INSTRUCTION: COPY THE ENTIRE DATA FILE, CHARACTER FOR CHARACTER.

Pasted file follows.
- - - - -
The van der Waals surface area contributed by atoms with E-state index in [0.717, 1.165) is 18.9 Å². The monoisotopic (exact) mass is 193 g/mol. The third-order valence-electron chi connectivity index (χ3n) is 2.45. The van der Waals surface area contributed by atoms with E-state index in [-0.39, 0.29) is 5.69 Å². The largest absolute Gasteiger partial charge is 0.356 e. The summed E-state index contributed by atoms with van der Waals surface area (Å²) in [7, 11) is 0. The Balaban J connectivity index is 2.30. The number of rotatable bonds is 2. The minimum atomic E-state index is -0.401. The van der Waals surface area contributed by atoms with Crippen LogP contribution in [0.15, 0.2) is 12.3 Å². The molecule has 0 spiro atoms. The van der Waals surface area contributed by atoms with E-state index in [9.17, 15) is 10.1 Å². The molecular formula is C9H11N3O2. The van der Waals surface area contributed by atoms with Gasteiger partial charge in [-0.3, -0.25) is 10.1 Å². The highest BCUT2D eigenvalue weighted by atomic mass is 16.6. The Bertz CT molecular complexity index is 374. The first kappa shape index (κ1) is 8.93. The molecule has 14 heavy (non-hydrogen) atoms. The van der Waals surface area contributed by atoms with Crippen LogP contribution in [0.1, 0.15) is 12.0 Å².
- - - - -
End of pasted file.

The van der Waals surface area contributed by atoms with E-state index in [0.717, 1.165) is 18.9 Å². The monoisotopic (exact) mass is 193 g/mol. The third-order valence-electron chi connectivity index (χ3n) is 2.45. The van der Waals surface area contributed by atoms with E-state index in [-0.39, 0.29) is 5.69 Å². The largest absolute Gasteiger partial charge is 0.356 e. The summed E-state index contributed by atoms with van der Waals surface area (Å²) in [7, 11) is 0. The Balaban J connectivity index is 2.30. The number of rotatable bonds is 2. The minimum atomic E-state index is -0.401. The van der Waals surface area contributed by atoms with Crippen LogP contribution in [0.15, 0.2) is 12.3 Å². The molecule has 0 spiro atoms. The van der Waals surface area contributed by atoms with E-state index in [9.17, 15) is 10.1 Å². The molecular formula is C9H11N3O2. The van der Waals surface area contributed by atoms with Gasteiger partial charge in [-0.3, -0.25) is 10.1 Å². The highest BCUT2D eigenvalue weighted by atomic mass is 16.6. The Bertz CT molecular complexity index is 374. The first kappa shape index (κ1) is 8.93. The molecule has 14 heavy (non-hydrogen) atoms. The van der Waals surface area contributed by atoms with Crippen LogP contribution in [0.1, 0.15) is 12.0 Å².